Nature published an article about the latest plans for ITER, the first fusion reactor experiment that aims to generate more energy than it consumes. Unfortunately, it's no good news. ITER will be far less ambitious than scientists had hoped, and the first experiments capable of validating fusion for power aren't slated until late 2025, five years later than anticipated.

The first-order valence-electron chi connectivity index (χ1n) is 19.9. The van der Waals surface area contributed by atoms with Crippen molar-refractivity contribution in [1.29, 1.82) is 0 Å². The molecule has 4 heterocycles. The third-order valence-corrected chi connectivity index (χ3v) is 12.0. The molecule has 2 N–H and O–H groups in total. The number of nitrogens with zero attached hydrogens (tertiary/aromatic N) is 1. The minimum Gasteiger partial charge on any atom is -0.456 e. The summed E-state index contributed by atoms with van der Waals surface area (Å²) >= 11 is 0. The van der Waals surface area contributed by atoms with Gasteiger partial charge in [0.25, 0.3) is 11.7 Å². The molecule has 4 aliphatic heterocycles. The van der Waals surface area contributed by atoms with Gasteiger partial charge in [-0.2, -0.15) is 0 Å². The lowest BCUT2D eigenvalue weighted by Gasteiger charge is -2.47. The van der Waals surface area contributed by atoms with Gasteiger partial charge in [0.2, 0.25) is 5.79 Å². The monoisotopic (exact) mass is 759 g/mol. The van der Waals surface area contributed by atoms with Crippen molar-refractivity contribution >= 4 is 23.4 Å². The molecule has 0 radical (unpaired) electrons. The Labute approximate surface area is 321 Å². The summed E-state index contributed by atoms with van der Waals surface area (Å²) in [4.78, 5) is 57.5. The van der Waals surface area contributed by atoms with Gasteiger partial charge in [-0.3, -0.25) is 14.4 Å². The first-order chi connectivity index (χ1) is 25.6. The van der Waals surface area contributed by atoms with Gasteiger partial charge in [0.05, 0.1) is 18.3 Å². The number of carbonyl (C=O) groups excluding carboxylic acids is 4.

Faced with ballooning costs and growing delays, ITER's seven partners are likely to build only a skeletal version of the device at first. The project's governing council said last June that the machine should turn on in 2018; the stripped-down version could allow that to happen (see Nature 453, 829; 2008). But the first experiments capable of validating fusion for power would not come until the end of 2025, five years later than the date set when the ITER agreement was signed in 2006.